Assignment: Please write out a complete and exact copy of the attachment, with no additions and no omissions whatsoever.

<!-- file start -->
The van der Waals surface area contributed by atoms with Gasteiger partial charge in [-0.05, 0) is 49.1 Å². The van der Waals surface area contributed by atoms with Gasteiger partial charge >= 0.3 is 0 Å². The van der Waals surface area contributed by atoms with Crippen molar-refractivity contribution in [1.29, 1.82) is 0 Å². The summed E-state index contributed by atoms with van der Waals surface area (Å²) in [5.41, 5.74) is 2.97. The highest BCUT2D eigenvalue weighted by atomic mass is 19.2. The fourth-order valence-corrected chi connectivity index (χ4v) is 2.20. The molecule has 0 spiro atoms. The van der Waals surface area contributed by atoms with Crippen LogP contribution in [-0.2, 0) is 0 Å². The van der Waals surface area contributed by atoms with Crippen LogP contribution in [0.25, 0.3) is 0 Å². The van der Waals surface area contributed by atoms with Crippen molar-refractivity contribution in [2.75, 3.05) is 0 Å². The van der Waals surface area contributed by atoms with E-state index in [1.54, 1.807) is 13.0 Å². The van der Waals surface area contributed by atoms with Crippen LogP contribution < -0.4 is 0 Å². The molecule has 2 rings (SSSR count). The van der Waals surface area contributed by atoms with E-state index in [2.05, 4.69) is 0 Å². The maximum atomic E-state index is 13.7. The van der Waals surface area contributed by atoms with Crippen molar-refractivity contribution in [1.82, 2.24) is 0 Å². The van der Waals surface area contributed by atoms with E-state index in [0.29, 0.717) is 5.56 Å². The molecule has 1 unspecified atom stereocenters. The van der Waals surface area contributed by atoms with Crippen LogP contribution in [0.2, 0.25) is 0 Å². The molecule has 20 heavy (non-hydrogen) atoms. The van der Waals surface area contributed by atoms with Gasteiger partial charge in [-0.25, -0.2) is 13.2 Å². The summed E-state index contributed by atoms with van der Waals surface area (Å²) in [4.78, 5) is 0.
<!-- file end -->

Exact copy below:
The van der Waals surface area contributed by atoms with Gasteiger partial charge in [-0.05, 0) is 49.1 Å². The van der Waals surface area contributed by atoms with Gasteiger partial charge >= 0.3 is 0 Å². The van der Waals surface area contributed by atoms with Crippen molar-refractivity contribution in [1.29, 1.82) is 0 Å². The summed E-state index contributed by atoms with van der Waals surface area (Å²) in [5.41, 5.74) is 2.97. The highest BCUT2D eigenvalue weighted by atomic mass is 19.2. The fourth-order valence-corrected chi connectivity index (χ4v) is 2.20. The molecule has 0 spiro atoms. The van der Waals surface area contributed by atoms with Crippen LogP contribution in [-0.2, 0) is 0 Å². The van der Waals surface area contributed by atoms with Crippen LogP contribution in [0.25, 0.3) is 0 Å². The van der Waals surface area contributed by atoms with Crippen molar-refractivity contribution in [2.75, 3.05) is 0 Å². The van der Waals surface area contributed by atoms with E-state index in [1.54, 1.807) is 13.0 Å². The van der Waals surface area contributed by atoms with Crippen LogP contribution < -0.4 is 0 Å². The molecule has 2 rings (SSSR count). The van der Waals surface area contributed by atoms with E-state index in [2.05, 4.69) is 0 Å². The maximum atomic E-state index is 13.7. The van der Waals surface area contributed by atoms with Crippen molar-refractivity contribution in [1.82, 2.24) is 0 Å². The van der Waals surface area contributed by atoms with E-state index in [0.29, 0.717) is 5.56 Å². The molecule has 1 unspecified atom stereocenters. The van der Waals surface area contributed by atoms with Crippen LogP contribution in [0.2, 0.25) is 0 Å². The molecule has 20 heavy (non-hydrogen) atoms. The van der Waals surface area contributed by atoms with Gasteiger partial charge in [-0.25, -0.2) is 13.2 Å². The summed E-state index contributed by atoms with van der Waals surface area (Å²) in [4.78, 5) is 0.